In Wednesday’s Fed’s minutes, a throne in the Federal Open Market Committee’s side again popped up in the language: “low inflation.”
The second of the Fed’s mandates has remained stubbornly under the target this year, and it was a major reason for delaying the rate hike in September.
According to one economist, however, that’s about to change, and it could embolden the Fed’s case for a rate hike.
Drew Matus, an economist at UBS, said that by lapping the energy-price drop-off from the end of 2014, inflation should start to show signs of life.
“Headline inflation fell sharply between November 2014 and January 2015 as energy prices plunged,” wrote Matus in a note to clients Wednesday.
“Absent a similar move this year, those sharp price declines will drop out of the year-over-year data resulting in a rapid, technical acceleration in overall inflation measures,” Matus said.
Since the precipitous drop in oil late last year, the consumer price index (CPI) has occasionally gone negative when compared to 2014, and other measures such as personal consumption expenditure (PCE) have been weak.
Both measures track the price of a basket of goods versus the price for the same goods the year before. So instead of comparing a ~$US60 barrel of crude oil in 2014 to a ~$US120 per-barrel prices from 2013, a sharp decline that drags down the price of the whole “basket.” This time around, the basket will compare a barrel priced at ~$US50 to a barrel priced at ~$US60, eliminating the massive drag.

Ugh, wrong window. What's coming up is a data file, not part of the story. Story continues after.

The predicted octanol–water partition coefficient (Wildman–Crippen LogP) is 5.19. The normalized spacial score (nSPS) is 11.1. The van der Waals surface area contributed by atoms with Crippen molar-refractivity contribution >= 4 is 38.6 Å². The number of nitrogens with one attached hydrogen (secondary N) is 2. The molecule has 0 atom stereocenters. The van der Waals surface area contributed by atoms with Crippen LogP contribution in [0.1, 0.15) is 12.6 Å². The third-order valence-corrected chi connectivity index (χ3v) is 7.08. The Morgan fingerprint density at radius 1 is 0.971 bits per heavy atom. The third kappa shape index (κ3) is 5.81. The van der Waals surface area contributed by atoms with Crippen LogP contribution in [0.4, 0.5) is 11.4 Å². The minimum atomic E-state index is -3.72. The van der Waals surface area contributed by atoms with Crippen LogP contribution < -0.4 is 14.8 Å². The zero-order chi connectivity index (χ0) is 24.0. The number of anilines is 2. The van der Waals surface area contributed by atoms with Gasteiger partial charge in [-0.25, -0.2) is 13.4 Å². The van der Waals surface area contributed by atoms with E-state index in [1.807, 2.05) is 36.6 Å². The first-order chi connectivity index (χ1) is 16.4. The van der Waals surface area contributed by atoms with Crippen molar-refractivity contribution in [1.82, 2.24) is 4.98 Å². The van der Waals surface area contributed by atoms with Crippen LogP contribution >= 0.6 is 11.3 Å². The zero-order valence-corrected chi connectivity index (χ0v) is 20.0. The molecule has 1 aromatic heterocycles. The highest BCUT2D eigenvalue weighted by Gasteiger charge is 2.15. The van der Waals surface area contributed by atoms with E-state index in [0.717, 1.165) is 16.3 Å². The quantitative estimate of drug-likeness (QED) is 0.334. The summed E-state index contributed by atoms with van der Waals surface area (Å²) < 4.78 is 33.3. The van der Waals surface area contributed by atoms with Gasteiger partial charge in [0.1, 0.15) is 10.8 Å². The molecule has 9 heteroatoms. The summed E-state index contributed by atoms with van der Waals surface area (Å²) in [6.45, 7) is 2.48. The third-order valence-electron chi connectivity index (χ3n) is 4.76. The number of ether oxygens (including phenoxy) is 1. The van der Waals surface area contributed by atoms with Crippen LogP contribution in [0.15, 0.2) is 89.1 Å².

“By mid-February (the release date for the January CPI report), the base effects could have driven the year-over-year rate to between 1.4 and 1.9%, depending on whether we assume only flat readings over the next few months or whether we assume trendlike gains,” said the note.
According to a chart in Matus’ note, he also expects the inflation measure favoured by the Fed, the PCE deflator, to move up to between 1% and 1.5% year over year during the same mid-February time frame.
While much of this is due to the roll-off in the oil price drop, which is excluded from some measures of inflation because of its volatility, he said the effect should still reach he broader price environment.
“Obviously core inflation, which excludes food and energy prices, was less impacted by the plunge in energy prices,” wrote Matus. “Nevertheless, monthly core consumer price index readings in both November and December 2014 were tepid, suggesting some acceleration (perhaps above 2%) is possible.”
That 2% is important, as it represents the Fed’s target for inflation, and, according to Matus, this could help embolden the Fed further.
The next CPI report, due out December 15th, the day before the December FOMC meeting, could see a sharp jump in the year-over-year rate of inflation even if there is no month-on-month increase (with a modest monthly increase, a 50bp acceleration is possible). This jump should provide support for a December rate hike as the optics of that jump are working in favour of such a move.
Inflation is coming, according to Matus, and a confident hike from the Fed is likely to follow.
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